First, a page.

The good news for the government, at least, as far as optics go, did not just end there. In November, credit rating agency Moody’s gave the Indian economy a ratings upgrade to Baa2, from Baa3, something the government went to town with.
Moody’s, in fact, said that the blip in India’s growth momentum was a “temporary impact of demonetisation” and that it expected India’s GDP growth to bounce back to 7.5% in 2018-19.
A sector-wise analysis also showed that India’s gross domestic product (GDP) may witness a phase of growth with the manufacturing sector in the second quarter of 2017-18 growing at 7%, compared with 1.2% in the previous quarter. The trend indicates a revival in jobs growth and, consequently, in demand.
The year was also notable for the merger of State Bank of India (SBI) with its five associates, besides the Bharatiya Mahila Bank. The merger could be a precursor to a trend that might see more consolidation in the sector.
Where we stand
The economy seems to have finally moved over the immediate impact of demonetisation, but GST may remain a thorn in the flesh for a couple of quarters more. It was evident that the government was in a hurry and not particularly well prepared before the 1 July rollout. The GST Network, the tax system’s technology backbone, struggled to cope with several issues, leaving traders perplexed.
In fact, the overall state of confusion and partial disarray that ensued was, at least, partly responsible for indirect tax collections taking a hit. October GST collections were down by nearly 10% to just over Rs 83,300 crore, the lowest since the new tax system was implemented, down from Rs 92,150 crore in September, Rs 90,669 crore in August and Rs 94,063 crore in July.
The tax system was overhauled in November when as many as 178 items were moved from the 28% tax bracket to 18%. Subsequently, India’s chief economic adviser Arvind Subramanian said that the government could further simplify the tax regime.
But there is still plenty of work to be done to make it a fool-proof system. For one, say analysts and traders, the paperwork around GST is tedious, and slow internet speeds, especially in India’s hinterlands, make GST compliance an arduous task.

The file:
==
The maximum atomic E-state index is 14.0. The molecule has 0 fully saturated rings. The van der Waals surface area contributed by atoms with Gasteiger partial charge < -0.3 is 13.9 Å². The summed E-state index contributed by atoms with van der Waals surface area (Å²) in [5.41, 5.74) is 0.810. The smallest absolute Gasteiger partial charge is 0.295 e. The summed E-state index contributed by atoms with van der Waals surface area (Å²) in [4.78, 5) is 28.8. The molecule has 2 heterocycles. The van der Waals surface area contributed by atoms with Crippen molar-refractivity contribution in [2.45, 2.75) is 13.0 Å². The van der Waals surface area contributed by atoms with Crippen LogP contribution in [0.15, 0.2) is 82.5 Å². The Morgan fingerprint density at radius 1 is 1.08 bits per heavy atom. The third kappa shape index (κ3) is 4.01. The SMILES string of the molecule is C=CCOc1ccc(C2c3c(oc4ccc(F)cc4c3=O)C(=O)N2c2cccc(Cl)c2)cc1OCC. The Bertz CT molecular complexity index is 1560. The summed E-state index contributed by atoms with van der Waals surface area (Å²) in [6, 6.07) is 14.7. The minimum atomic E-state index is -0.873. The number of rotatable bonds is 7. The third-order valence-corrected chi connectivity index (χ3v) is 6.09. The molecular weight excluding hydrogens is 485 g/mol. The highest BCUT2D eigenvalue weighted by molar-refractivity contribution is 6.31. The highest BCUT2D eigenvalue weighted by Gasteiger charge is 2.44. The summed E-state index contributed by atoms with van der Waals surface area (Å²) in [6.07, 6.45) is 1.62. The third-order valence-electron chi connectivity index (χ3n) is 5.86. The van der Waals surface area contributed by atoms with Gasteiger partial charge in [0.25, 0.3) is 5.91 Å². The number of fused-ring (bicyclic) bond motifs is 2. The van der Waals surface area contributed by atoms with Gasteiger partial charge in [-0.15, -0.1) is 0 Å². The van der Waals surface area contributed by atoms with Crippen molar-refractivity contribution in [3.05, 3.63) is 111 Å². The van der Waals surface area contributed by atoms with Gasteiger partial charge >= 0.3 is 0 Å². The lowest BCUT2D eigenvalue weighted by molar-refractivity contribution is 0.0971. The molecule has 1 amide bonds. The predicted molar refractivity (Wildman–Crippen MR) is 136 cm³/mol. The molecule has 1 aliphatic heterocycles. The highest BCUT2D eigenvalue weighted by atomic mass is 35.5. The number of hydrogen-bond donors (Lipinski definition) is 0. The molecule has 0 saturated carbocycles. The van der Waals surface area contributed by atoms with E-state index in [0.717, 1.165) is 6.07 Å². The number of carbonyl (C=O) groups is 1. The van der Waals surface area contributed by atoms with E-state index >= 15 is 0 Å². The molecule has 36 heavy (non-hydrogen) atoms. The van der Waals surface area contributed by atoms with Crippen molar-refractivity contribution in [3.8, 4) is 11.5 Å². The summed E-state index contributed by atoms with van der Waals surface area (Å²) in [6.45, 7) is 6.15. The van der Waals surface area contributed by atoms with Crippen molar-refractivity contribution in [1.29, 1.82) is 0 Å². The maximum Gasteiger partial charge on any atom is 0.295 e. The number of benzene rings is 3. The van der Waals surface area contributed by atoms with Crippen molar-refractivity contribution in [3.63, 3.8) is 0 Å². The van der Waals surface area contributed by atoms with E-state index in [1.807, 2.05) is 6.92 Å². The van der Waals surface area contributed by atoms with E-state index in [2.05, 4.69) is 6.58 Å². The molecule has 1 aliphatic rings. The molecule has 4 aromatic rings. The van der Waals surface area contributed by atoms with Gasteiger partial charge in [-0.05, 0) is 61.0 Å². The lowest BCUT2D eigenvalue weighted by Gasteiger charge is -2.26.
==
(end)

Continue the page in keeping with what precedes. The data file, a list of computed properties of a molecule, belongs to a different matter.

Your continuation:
“Not only are traders facing issues with the system, a good number of them are managing to bypass the system, and managing to avoid paying GST. And so far, the government has taken no punitive action against them,” says Sudhir Panwar, a farmer leader and former member of Uttar Pradesh State Planning Commission.
The Modi government also tried to sort out the bad loans problem. It gave more teeth to the Insolvency and Bankruptcy Code that was enforced last year. In November, it promulgated an ordinance that debars defaulting promoters from bidding for their own companies when they were being auctioned by the bankruptcy courts. Yet, as a VCCircle analysis noted last month, several key aspects, including compliance issues may have been completely overlooked.
RBI stands guard
Throughout 2017, the RBI kept interest rates steady, but the rise in retail inflation beyond its comfort zone could prompt it to go for a rate hike early next year.
Although brokerages were divided on whether the latest inflation numbers will force the RBI’s hand in raising interest rates, they contended that it is a red herring, nonetheless. While analysts at IDFC and Motilal Oswal do not expect the central bank to hike key policy rates, those at Nomura believe that rising core inflation risks a status quo on policy.
DK Srivastava, chief policy adviser at EY India, however, does not see interest rates going up in February, when the RBI meets for its next policy review. “Status quo is likely to continue, because the higher inflation numbers are given largely by vegetable prices or other influences. This should not really effect the core considerations for making the interest rate policy.”
As 2017 comes to an end, the Indian economy and stock markets seem to be on the tenterhooks – more so, as the country enters a pre-election year, the central government may be forced to tread a cautious line between pragmatism and populism.
This, at a time when the after-shocks of the November 2016 demonetisation move, could linger on this New Year. “I think some businesses in the informal sector, which closed down, may never come back into their original form, so that impact will remain,” says Srivastava.